You Need Objections in Your Small Business

By Sarah Petty

If you aren’t getting objections when selling to your clients, you are done selling.

You have either closed the sale or the client wants to leave without placing an order. Many times, you need to work on getting the real objection from the client but if they are not buying, there is a reason. If you don’t find out what the reason is, you can’t sell through it.

An important thing to know when it comes to handling objections is that there are a few times to overcome them – before they happen, right when they happen, after they happen and never.

My favorite way to overcome objections and close every sale possible is to handle objections BEFORE they even happen. Let’s face it; if you have been in business for any length of time at all, you should know what your top 3-5 objections are.

If you are a boutique business, you spend more time with your clients, you have more unique products, services and experiences and because of that, you probably charge more (or you should). Even your marketing pieces stand out. Because of this, price objections might be something you might anticipate.

If you bring price up in the very first conversation by first explaining what makes you different and then creating value for what you do, you will likely have few if no price objections later.

I keep a notebook with me and record any objections and then I spend time figuring out how I can overcome this with the client so that the next time I encounter that objection, I am prepared. Rarely do I hear an objection that I haven’t heard before. For those of you who have a fear of selling, if you go over all of the possible concerns your clients might have in the very beginning, you will be amazed at how excited they are and ready to buy when you get to the sales presentation.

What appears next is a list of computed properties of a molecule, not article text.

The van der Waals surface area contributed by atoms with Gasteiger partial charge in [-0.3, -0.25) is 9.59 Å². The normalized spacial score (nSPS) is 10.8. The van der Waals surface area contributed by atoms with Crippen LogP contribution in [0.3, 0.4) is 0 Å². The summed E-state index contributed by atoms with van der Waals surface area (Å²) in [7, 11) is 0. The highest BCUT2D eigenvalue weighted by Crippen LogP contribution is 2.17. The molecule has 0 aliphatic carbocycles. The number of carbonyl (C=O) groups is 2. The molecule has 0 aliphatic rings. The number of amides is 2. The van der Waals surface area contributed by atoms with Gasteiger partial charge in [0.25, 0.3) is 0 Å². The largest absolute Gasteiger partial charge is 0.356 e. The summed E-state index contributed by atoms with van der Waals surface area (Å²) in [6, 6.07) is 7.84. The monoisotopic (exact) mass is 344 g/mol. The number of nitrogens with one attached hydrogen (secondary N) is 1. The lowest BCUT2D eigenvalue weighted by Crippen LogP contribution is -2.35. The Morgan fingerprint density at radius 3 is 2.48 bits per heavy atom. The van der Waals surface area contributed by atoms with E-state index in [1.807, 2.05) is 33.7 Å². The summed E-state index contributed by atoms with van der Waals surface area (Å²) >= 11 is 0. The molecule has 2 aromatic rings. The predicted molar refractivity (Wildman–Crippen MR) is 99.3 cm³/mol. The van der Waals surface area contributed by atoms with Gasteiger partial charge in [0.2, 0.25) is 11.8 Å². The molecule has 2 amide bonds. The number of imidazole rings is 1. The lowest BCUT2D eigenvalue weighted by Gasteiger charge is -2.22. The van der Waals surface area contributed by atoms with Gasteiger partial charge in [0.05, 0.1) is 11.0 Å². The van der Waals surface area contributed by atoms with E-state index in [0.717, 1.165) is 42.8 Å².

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This article was written by
Sarah Petty

Sarah is a New York Times best-selling author, highly-acclaimed speaker, author, MBA and coach who started her own boutique photography studio after working for Coca Cola for 20 years and then meeting the marketing goals of a top regional advertising agency’s clients. She attributes the rapid growth of her boutique photography studio, which was named one of the most profitable in the country within just five years in business by PPA, to the creation of her own strong brand. Click on Sarah's photograph to visit her blog.

There are 67 comments for this article
  1. Mary Hughes at 5:10 pm

    This is very thought provoking and while my sales are primarily over the internet it’s a good thing to work out myself or ask people about. Usually we’re afraid to too timid to know but I can see the wisdom in what you’re saying!

  2. Chris W. at 5:14 pm

    Dealing with the problem before it can even become one is a great solution. I will try to use this technique when attempting to sell upgrades on my alarm systems.

  3. Ben Crock at 5:37 pm

    Good points – I completely agree that if you’ve been in business you should know your top 3-5 objections. Your outlook on overcoming them before they happen is a great tip, thanks!

  4. Hannah at 6:26 pm

    You bring up a great point about overcoming objections. I think keeping a notebook with all objections that you have heard is a great way to organize your thoughts and work out how to move forward with closing that sale. Well done!

  5. Jimmy Rustles at 7:23 pm

    This makes a lot of sense. I never really thought about selling in the way the article put it. I’m sure this info will help me out in the future.

  6. Ben at 7:40 pm

    Very thought provoking! I have always struggled to understand what happened when I lost a sale. Now I know I should be working harder to figure out what the objections were.

  7. John Kuang at 7:54 pm